Friday, May 27, 2011

Musical notes, by the Fool

I've found a new toy; abc music notation and playing music in Lotro. It's very cool indeed, but not without its frustrations.

Firstly, the good things. I have been hugely impressed by the amount of roleplaying the music system inspires, by the amount of time and dedication some people put into concerts and other musical events.

Would this happen without a workable and well-developed music system? That's a good question, but I suspect not. There is something about the reality of the music that inspires participation. It's not people sitting around, roleplaying eating a muffin. It's not people pretending to a physical reality that, ultimately, doesn't exist.

The music is real. What you write and perform is heard by others. And this gives it an immediacy that makes for compelling in-game interactions. Call it roleplay if you will, or don't if you'd rather not. Whatever it is, it's effective.

I read somewhere (some blog or other, can't remember where now) that the initial music system in Lotro was very basic, but still hugely popular, and that Turbine was taken aback at how enthusiastically players responded. I haven't decided whether or not this is surprising, to be honest, but I'm certainly glad it happened. There's no doubt that the Lotro music system is something that makes the game almost entirely unique, and is something that will only increase the game's popularity.

I say "almost entirely" unique, as I know of one other game that has such a detailed music system; it's Clan Lord, a MMORPG for the Mac that's been around for a long time. Music was cool in Clan Lord, and it's cool in Lotro.

Of course, like anything, the Lotro music system isn't perfect.

Most frustrating of all is the choice of instruments. At the minute the available string instruments are Lute, Harp and Theorbo. All three of them have a gentle attack and a long sustain. Perfect for singing gentle Celtic folk songs, but not so good for much else. It's very limiting. Without some chordal-style instrument that has a sharp attack and limited sustain (acoustic piano, for example, or steel-string guitar) it's very difficult to create complex rhythmic patterns. The rhythms get muddied by the sustain, and smoothed by the gentle attack, and overall you lose the punch, you lose the definition of the music. It's a shame. Perhaps this was a deliberate decision by the developers, trying to encourage the gentle folk style rather than a more modern sound.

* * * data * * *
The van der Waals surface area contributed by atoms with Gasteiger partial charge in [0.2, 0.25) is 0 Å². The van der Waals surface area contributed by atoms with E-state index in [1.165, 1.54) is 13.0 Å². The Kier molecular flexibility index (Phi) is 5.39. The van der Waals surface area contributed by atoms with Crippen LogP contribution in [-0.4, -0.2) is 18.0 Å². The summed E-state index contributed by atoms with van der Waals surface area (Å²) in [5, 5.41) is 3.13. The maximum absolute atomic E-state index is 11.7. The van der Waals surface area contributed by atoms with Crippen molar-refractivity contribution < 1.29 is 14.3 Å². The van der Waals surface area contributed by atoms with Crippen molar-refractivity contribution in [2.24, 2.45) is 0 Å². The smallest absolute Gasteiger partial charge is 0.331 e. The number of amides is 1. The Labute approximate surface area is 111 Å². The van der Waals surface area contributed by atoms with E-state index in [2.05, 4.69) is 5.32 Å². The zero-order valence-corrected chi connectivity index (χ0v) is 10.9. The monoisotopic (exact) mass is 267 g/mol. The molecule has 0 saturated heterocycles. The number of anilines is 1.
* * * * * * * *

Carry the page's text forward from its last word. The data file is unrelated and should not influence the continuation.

The wind intruments are a lot better, although their tonal qualities leave a bit to be desired, and the intonation of the clarinet is awful (well, on some notes, anyway). The drums and cowbells are inoffensive, but I don't know too much about percussion.

Not all the abc notation is implemented, too, which isn't actually a major problem. There are workarounds for most things that only involve typing stuff out. It's a minor nuisance only.

At any rate, I've been having a blast, writing stuff in abc notation. It's a fun puzzle; how do you write a mambo beat in Lotro abc notation? How about a blues? Funk? Swing? Each style is a challenge. Some don't work out well. Blues is not good, as that relies so much on a percussive guitar sound, which Lotro just will not do. Mambo is much better, as that's much more a cowbell and conga sound. And so on.

I'm busy working through the people in the Lonely Mountain Band who have been kind to Aegthil, writing them a song each. Whether they want one or not. Still, even if they hate the tunes it could be worse. They could have lyrics.

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